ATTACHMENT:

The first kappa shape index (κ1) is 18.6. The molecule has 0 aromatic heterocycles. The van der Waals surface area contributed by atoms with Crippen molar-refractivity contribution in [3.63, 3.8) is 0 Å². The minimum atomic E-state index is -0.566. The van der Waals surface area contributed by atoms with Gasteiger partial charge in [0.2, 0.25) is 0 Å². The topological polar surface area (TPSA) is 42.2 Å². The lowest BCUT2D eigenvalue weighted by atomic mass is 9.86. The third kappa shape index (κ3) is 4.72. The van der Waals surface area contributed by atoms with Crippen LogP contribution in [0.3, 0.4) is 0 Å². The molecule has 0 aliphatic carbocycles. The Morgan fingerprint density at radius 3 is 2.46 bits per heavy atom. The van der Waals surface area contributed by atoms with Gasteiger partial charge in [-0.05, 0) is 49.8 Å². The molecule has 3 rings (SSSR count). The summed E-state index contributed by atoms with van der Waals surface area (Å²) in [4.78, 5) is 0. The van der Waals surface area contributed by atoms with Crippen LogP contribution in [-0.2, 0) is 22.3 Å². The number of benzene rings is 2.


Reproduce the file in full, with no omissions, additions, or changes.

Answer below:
The first kappa shape index (κ1) is 18.6. The molecule has 0 aromatic heterocycles. The van der Waals surface area contributed by atoms with Crippen molar-refractivity contribution in [3.63, 3.8) is 0 Å². The minimum atomic E-state index is -0.566. The van der Waals surface area contributed by atoms with Gasteiger partial charge in [0.2, 0.25) is 0 Å². The topological polar surface area (TPSA) is 42.2 Å². The lowest BCUT2D eigenvalue weighted by atomic mass is 9.86. The third kappa shape index (κ3) is 4.72. The van der Waals surface area contributed by atoms with Crippen LogP contribution in [0.3, 0.4) is 0 Å². The molecule has 0 aliphatic carbocycles. The Morgan fingerprint density at radius 3 is 2.46 bits per heavy atom. The van der Waals surface area contributed by atoms with Gasteiger partial charge in [-0.05, 0) is 49.8 Å². The molecule has 3 rings (SSSR count). The summed E-state index contributed by atoms with van der Waals surface area (Å²) in [4.78, 5) is 0. The van der Waals surface area contributed by atoms with Crippen LogP contribution in [-0.2, 0) is 22.3 Å². The number of benzene rings is 2.